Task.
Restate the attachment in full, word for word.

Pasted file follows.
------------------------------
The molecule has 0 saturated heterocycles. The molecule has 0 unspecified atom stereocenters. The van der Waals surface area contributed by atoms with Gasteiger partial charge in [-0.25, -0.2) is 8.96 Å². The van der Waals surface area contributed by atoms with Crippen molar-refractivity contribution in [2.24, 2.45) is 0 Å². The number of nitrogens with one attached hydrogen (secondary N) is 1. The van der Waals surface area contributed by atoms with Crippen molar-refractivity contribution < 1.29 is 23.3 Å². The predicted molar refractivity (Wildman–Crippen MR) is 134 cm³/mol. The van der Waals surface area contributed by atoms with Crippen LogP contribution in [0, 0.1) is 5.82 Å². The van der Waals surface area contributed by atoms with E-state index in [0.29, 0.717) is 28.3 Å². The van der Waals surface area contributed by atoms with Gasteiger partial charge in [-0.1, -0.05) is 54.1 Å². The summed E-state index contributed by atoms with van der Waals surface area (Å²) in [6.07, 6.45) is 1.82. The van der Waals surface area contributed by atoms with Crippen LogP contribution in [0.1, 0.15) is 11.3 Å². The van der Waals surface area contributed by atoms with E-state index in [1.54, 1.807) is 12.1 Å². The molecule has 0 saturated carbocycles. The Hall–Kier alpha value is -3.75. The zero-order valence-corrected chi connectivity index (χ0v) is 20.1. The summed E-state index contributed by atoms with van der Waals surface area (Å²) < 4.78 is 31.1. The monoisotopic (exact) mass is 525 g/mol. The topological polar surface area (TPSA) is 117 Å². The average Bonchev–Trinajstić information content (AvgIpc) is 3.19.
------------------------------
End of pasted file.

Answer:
The molecule has 0 saturated heterocycles. The molecule has 0 unspecified atom stereocenters. The van der Waals surface area contributed by atoms with Gasteiger partial charge in [-0.25, -0.2) is 8.96 Å². The van der Waals surface area contributed by atoms with Crippen molar-refractivity contribution in [2.24, 2.45) is 0 Å². The number of nitrogens with one attached hydrogen (secondary N) is 1. The van der Waals surface area contributed by atoms with Crippen molar-refractivity contribution < 1.29 is 23.3 Å². The predicted molar refractivity (Wildman–Crippen MR) is 134 cm³/mol. The van der Waals surface area contributed by atoms with Crippen LogP contribution in [0, 0.1) is 5.82 Å². The van der Waals surface area contributed by atoms with E-state index in [0.29, 0.717) is 28.3 Å². The van der Waals surface area contributed by atoms with Gasteiger partial charge in [-0.1, -0.05) is 54.1 Å². The summed E-state index contributed by atoms with van der Waals surface area (Å²) in [6.07, 6.45) is 1.82. The van der Waals surface area contributed by atoms with Crippen LogP contribution in [0.1, 0.15) is 11.3 Å². The van der Waals surface area contributed by atoms with E-state index in [1.54, 1.807) is 12.1 Å². The molecule has 0 saturated carbocycles. The Hall–Kier alpha value is -3.75. The zero-order valence-corrected chi connectivity index (χ0v) is 20.1. The summed E-state index contributed by atoms with van der Waals surface area (Å²) < 4.78 is 31.1. The monoisotopic (exact) mass is 525 g/mol. The topological polar surface area (TPSA) is 117 Å². The average Bonchev–Trinajstić information content (AvgIpc) is 3.19.